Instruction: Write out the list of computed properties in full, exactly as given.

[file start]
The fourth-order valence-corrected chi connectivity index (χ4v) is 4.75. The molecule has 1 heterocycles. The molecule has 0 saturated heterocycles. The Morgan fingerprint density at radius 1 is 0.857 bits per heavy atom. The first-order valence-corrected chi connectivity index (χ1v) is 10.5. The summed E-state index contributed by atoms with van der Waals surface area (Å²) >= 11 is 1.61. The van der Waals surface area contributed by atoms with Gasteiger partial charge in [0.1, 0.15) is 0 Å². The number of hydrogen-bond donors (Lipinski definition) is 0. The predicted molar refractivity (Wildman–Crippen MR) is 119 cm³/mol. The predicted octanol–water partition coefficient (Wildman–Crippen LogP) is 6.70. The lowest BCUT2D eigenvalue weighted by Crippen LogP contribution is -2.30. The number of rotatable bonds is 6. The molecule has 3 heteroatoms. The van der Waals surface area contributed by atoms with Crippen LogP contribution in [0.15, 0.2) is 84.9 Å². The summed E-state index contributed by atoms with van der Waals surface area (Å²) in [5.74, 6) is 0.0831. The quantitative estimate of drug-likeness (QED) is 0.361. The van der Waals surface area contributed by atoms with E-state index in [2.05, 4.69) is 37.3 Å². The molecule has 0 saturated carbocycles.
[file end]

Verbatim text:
The fourth-order valence-corrected chi connectivity index (χ4v) is 4.75. The molecule has 1 heterocycles. The molecule has 0 saturated heterocycles. The Morgan fingerprint density at radius 1 is 0.857 bits per heavy atom. The first-order valence-corrected chi connectivity index (χ1v) is 10.5. The summed E-state index contributed by atoms with van der Waals surface area (Å²) >= 11 is 1.61. The van der Waals surface area contributed by atoms with Gasteiger partial charge in [0.1, 0.15) is 0 Å². The number of hydrogen-bond donors (Lipinski definition) is 0. The predicted molar refractivity (Wildman–Crippen MR) is 119 cm³/mol. The predicted octanol–water partition coefficient (Wildman–Crippen LogP) is 6.70. The lowest BCUT2D eigenvalue weighted by Crippen LogP contribution is -2.30. The number of rotatable bonds is 6. The molecule has 3 heteroatoms. The van der Waals surface area contributed by atoms with Crippen LogP contribution in [0.15, 0.2) is 84.9 Å². The summed E-state index contributed by atoms with van der Waals surface area (Å²) in [5.74, 6) is 0.0831. The quantitative estimate of drug-likeness (QED) is 0.361. The van der Waals surface area contributed by atoms with E-state index in [2.05, 4.69) is 37.3 Å². The molecule has 0 saturated carbocycles.